D.C. will soon have more coronavirus testing sites, the District is seeing a surge in unemployment applications and property owners should not expect property tax relief.
Mayor Muriel Bowser and city officials had a host of updates Wednesday morning on the coronavirus response. Here are the highlights:
Additional Test Sites: The District is aiming to have a number of testing sites, including drive-thru and drive-up options, “in the coming days,” the mayor said. A site for children is already open at Children’s National Hospital. Other sites are planned at Sibley Memorial Hospital, United Medical Center, and George Washington University Hospital and GW Medical Faculty Associates . Kaiser Permanente Capitol Hill Medical Center will open a testing center for members.
The Sibley and GW locations are set to open soon. The United Medical Center location is set to open next week.
Bowser said she'll spend $15 million from the District's rainy day fund on supplies for testing sites including ventilators, test kits and protective gear.
Before going to a testing site, you need an order from a doctor. Also, you need to bring photo ID.
Testing Priorities: D.C.’s testing capacities are growing by the day, officials said. People who get priority for testing are hospitalized patients with symptoms, first responders and high-risk groups including people 65 and older, health director LaQuandra Nesbitt said.
"If you have mild symptoms and you are going to remain at your home, we are asking for your patience during that period of time,” she said.
The public lab initially processed 15 tests per day. They are now able to process 150 tests per day. By Tuesday, they hope to be able to test 500 per day, Jennifer Smith of the lab said.
Unemployment Benefits: The District has received more than 20,000 claims for unemployment benefits in the past two weeks. That’s half of what D.C. usually gets in an entire year.
The unemployment benefits call center is “stretched to its limits,” the interim deputy mayor for economic development, John Falcicchio, said. The best way to apply is online, using Internet Explorer on a desktop or laptop.
The mayor was asked if it’s acceptable that the site works best on Internet Explorer and not on mobile. She said an update was planned but did not take place before the pandemic hit.
Property Taxes: Property owners should not expect any relief on property taxes, the mayor said.
“It would be detrimental if not catastrophic to the District’s cash flow,” she said. “We are very closely watching the financial health of our city.”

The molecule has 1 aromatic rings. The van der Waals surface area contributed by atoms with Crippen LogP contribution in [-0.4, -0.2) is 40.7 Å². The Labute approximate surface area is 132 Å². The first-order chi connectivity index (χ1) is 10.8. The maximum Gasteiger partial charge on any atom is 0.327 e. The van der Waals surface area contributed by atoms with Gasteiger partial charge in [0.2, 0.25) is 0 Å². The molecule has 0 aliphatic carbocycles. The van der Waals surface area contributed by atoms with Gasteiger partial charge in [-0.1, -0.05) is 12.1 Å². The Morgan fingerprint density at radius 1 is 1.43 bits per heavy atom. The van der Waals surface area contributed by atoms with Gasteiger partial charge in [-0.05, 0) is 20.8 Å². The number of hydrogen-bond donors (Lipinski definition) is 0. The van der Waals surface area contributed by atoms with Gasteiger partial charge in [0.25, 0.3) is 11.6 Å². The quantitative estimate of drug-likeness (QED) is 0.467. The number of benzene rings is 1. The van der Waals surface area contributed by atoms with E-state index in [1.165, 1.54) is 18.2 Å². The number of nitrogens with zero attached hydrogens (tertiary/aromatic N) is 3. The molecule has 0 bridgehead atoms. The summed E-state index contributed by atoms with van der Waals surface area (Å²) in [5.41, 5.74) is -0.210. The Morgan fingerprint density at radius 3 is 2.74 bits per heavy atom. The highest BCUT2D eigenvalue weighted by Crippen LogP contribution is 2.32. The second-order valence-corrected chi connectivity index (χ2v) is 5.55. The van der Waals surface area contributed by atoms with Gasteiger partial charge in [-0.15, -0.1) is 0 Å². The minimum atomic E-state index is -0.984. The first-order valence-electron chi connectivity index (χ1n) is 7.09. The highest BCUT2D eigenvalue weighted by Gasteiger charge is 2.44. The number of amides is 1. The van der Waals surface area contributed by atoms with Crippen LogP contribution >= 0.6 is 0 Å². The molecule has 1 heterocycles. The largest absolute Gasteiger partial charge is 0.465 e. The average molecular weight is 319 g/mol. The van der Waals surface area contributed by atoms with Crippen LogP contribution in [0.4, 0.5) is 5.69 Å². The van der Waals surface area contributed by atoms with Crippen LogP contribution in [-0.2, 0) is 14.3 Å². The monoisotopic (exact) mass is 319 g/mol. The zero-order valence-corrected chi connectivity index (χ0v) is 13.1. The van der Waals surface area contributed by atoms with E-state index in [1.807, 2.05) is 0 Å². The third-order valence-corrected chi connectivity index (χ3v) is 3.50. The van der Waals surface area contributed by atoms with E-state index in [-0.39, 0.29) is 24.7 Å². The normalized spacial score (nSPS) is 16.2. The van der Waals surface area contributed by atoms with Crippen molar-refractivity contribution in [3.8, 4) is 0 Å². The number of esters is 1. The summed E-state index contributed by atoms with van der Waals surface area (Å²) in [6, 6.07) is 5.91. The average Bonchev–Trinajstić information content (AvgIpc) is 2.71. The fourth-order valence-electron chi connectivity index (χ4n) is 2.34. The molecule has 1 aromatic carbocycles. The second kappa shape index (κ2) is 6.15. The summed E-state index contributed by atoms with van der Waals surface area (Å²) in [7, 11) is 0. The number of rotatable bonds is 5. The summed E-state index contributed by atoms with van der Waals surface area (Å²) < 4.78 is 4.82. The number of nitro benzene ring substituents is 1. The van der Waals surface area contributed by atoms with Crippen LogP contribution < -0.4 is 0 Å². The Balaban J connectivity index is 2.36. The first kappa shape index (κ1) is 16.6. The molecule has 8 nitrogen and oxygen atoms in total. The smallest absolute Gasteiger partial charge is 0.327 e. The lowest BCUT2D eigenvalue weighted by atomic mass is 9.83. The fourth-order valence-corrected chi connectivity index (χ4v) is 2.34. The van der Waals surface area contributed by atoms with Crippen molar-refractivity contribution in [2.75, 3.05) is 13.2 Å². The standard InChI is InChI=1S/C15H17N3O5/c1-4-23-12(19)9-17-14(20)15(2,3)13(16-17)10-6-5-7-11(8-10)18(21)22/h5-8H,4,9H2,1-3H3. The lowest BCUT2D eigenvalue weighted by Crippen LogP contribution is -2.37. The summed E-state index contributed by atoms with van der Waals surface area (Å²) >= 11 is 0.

Cases in the Fire and EMS Department: A ninth member of DC Fire and EMS tested positive for coronavirus, Chief Gregory Dean told the department on Wednesday. The member is home on self-quarantine, the chief said.
Emergency Alert to Phones: D.C. residents will receive an emergency alert on their cellphones Wednesday night advising them to stay home. “You have a critical role to play in stopping the spread of COVID-19,” a preview of the alert said.
All nonessential businesses in the District must close by 10 p.m. Wednesday. Restaurants already are required to only offer takeout, delivery or carryout service. Gatherings of 10 or more people are prohibited starting at 10 p.m. Wednesday. Go here for more information.
Bowser issued an order Tuesday "to temporarily cease all non-essential business activities, including tour guides and touring services; gyms, health clubs, spas, and massage establishments; theaters, auditoriums, and other places of large gatherings; nightclubs; hair, nail, and tanning salons and barbershops; tattoo parlors; sales not involved in essential services; retail clothing stores; and professional services not devoted to assisting essential business operations."
Grocery stores, restaurants offering takeout, banks, automotive repair, bike shops, veterinarians, hospitals and clinics are among establishments that can stay open.
The city has adopted a number of measures to promote social distancing and encourage people to stay in their homes, hoping to slow the spread of coronavirus.
Coronavirus Cases in DC, Maryland and Virginia
COVID-19 cases by population in D.C. and by county in Maryland and Virginia
Stay with NBC Washington for more details on this developing story.